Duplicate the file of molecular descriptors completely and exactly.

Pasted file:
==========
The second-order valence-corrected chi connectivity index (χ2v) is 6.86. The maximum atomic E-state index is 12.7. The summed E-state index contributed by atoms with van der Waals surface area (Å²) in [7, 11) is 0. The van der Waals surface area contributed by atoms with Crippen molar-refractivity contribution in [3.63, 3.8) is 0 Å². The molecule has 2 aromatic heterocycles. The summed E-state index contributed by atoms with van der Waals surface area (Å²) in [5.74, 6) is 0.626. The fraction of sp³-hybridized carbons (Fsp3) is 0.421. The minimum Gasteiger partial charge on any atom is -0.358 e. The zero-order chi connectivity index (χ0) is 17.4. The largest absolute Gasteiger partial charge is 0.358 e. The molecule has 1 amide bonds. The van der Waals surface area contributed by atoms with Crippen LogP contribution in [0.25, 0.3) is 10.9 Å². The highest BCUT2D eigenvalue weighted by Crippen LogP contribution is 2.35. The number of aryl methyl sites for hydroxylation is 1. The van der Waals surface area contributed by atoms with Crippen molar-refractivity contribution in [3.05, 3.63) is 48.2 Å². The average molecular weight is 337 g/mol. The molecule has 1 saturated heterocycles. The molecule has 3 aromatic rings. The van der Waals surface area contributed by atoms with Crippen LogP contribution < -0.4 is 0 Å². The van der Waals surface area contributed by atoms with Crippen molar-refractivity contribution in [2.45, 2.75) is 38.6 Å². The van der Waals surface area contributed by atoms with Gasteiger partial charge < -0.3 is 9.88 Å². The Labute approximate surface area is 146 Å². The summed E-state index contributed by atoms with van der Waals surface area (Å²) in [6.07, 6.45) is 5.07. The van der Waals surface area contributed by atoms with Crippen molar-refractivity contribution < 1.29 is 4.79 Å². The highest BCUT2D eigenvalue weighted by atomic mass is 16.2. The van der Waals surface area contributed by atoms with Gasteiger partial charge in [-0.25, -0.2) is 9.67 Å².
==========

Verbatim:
The second-order valence-corrected chi connectivity index (χ2v) is 6.86. The maximum atomic E-state index is 12.7. The summed E-state index contributed by atoms with van der Waals surface area (Å²) in [7, 11) is 0. The van der Waals surface area contributed by atoms with Crippen molar-refractivity contribution in [3.63, 3.8) is 0 Å². The molecule has 2 aromatic heterocycles. The summed E-state index contributed by atoms with van der Waals surface area (Å²) in [5.74, 6) is 0.626. The fraction of sp³-hybridized carbons (Fsp3) is 0.421. The minimum Gasteiger partial charge on any atom is -0.358 e. The zero-order chi connectivity index (χ0) is 17.4. The largest absolute Gasteiger partial charge is 0.358 e. The molecule has 1 amide bonds. The van der Waals surface area contributed by atoms with Crippen LogP contribution in [0.25, 0.3) is 10.9 Å². The highest BCUT2D eigenvalue weighted by Crippen LogP contribution is 2.35. The number of aryl methyl sites for hydroxylation is 1. The van der Waals surface area contributed by atoms with Crippen molar-refractivity contribution in [3.05, 3.63) is 48.2 Å². The average molecular weight is 337 g/mol. The molecule has 1 saturated heterocycles. The molecule has 3 aromatic rings. The van der Waals surface area contributed by atoms with Crippen LogP contribution < -0.4 is 0 Å². The van der Waals surface area contributed by atoms with Crippen molar-refractivity contribution in [2.45, 2.75) is 38.6 Å². The van der Waals surface area contributed by atoms with Gasteiger partial charge < -0.3 is 9.88 Å². The Labute approximate surface area is 146 Å². The summed E-state index contributed by atoms with van der Waals surface area (Å²) in [6.07, 6.45) is 5.07. The van der Waals surface area contributed by atoms with Crippen molar-refractivity contribution < 1.29 is 4.79 Å². The highest BCUT2D eigenvalue weighted by atomic mass is 16.2. The van der Waals surface area contributed by atoms with Gasteiger partial charge in [-0.25, -0.2) is 9.67 Å².